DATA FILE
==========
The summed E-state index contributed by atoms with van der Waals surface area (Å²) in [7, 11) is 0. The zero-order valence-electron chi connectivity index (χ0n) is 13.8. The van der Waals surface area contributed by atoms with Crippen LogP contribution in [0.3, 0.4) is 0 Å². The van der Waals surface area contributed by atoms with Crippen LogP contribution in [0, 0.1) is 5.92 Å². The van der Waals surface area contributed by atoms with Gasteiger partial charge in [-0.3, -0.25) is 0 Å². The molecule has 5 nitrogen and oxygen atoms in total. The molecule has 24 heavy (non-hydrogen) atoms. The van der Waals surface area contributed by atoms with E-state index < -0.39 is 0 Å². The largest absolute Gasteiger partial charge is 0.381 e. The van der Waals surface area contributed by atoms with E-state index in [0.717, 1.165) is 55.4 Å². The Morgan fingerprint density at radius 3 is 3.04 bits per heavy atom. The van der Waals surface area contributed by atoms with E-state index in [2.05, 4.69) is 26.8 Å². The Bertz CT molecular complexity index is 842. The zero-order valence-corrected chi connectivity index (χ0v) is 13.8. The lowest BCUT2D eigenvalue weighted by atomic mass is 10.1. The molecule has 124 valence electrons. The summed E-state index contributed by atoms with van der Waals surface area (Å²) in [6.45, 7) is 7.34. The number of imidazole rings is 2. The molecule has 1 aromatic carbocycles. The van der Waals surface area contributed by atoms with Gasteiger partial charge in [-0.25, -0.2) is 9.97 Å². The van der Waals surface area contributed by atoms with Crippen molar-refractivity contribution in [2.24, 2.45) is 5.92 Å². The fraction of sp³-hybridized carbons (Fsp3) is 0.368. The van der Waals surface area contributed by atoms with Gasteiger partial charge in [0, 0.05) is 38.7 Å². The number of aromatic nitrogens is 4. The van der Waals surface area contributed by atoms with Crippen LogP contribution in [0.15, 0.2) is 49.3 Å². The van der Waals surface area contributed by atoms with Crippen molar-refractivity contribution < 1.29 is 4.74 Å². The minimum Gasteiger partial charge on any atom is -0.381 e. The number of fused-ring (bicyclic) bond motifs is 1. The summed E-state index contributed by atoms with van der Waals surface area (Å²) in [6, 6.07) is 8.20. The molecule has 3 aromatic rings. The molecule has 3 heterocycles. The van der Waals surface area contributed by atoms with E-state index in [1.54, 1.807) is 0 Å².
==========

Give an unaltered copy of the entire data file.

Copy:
The summed E-state index contributed by atoms with van der Waals surface area (Å²) in [7, 11) is 0. The zero-order valence-electron chi connectivity index (χ0n) is 13.8. The van der Waals surface area contributed by atoms with Crippen LogP contribution in [0.3, 0.4) is 0 Å². The van der Waals surface area contributed by atoms with Crippen LogP contribution in [0, 0.1) is 5.92 Å². The van der Waals surface area contributed by atoms with Gasteiger partial charge in [-0.3, -0.25) is 0 Å². The molecule has 5 nitrogen and oxygen atoms in total. The molecule has 24 heavy (non-hydrogen) atoms. The van der Waals surface area contributed by atoms with E-state index < -0.39 is 0 Å². The largest absolute Gasteiger partial charge is 0.381 e. The van der Waals surface area contributed by atoms with E-state index in [0.717, 1.165) is 55.4 Å². The Morgan fingerprint density at radius 3 is 3.04 bits per heavy atom. The van der Waals surface area contributed by atoms with E-state index in [2.05, 4.69) is 26.8 Å². The Bertz CT molecular complexity index is 842. The zero-order valence-corrected chi connectivity index (χ0v) is 13.8. The lowest BCUT2D eigenvalue weighted by atomic mass is 10.1. The molecule has 124 valence electrons. The summed E-state index contributed by atoms with van der Waals surface area (Å²) in [6.45, 7) is 7.34. The number of imidazole rings is 2. The molecule has 1 aromatic carbocycles. The van der Waals surface area contributed by atoms with Gasteiger partial charge in [-0.25, -0.2) is 9.97 Å². The van der Waals surface area contributed by atoms with Crippen molar-refractivity contribution in [2.24, 2.45) is 5.92 Å². The fraction of sp³-hybridized carbons (Fsp3) is 0.368. The van der Waals surface area contributed by atoms with Gasteiger partial charge in [0, 0.05) is 38.7 Å². The number of aromatic nitrogens is 4. The van der Waals surface area contributed by atoms with Crippen LogP contribution in [0.15, 0.2) is 49.3 Å². The van der Waals surface area contributed by atoms with Crippen molar-refractivity contribution < 1.29 is 4.74 Å². The minimum Gasteiger partial charge on any atom is -0.381 e. The number of fused-ring (bicyclic) bond motifs is 1. The summed E-state index contributed by atoms with van der Waals surface area (Å²) in [6, 6.07) is 8.20. The molecule has 3 aromatic rings. The molecule has 3 heterocycles. The van der Waals surface area contributed by atoms with E-state index in [1.54, 1.807) is 0 Å².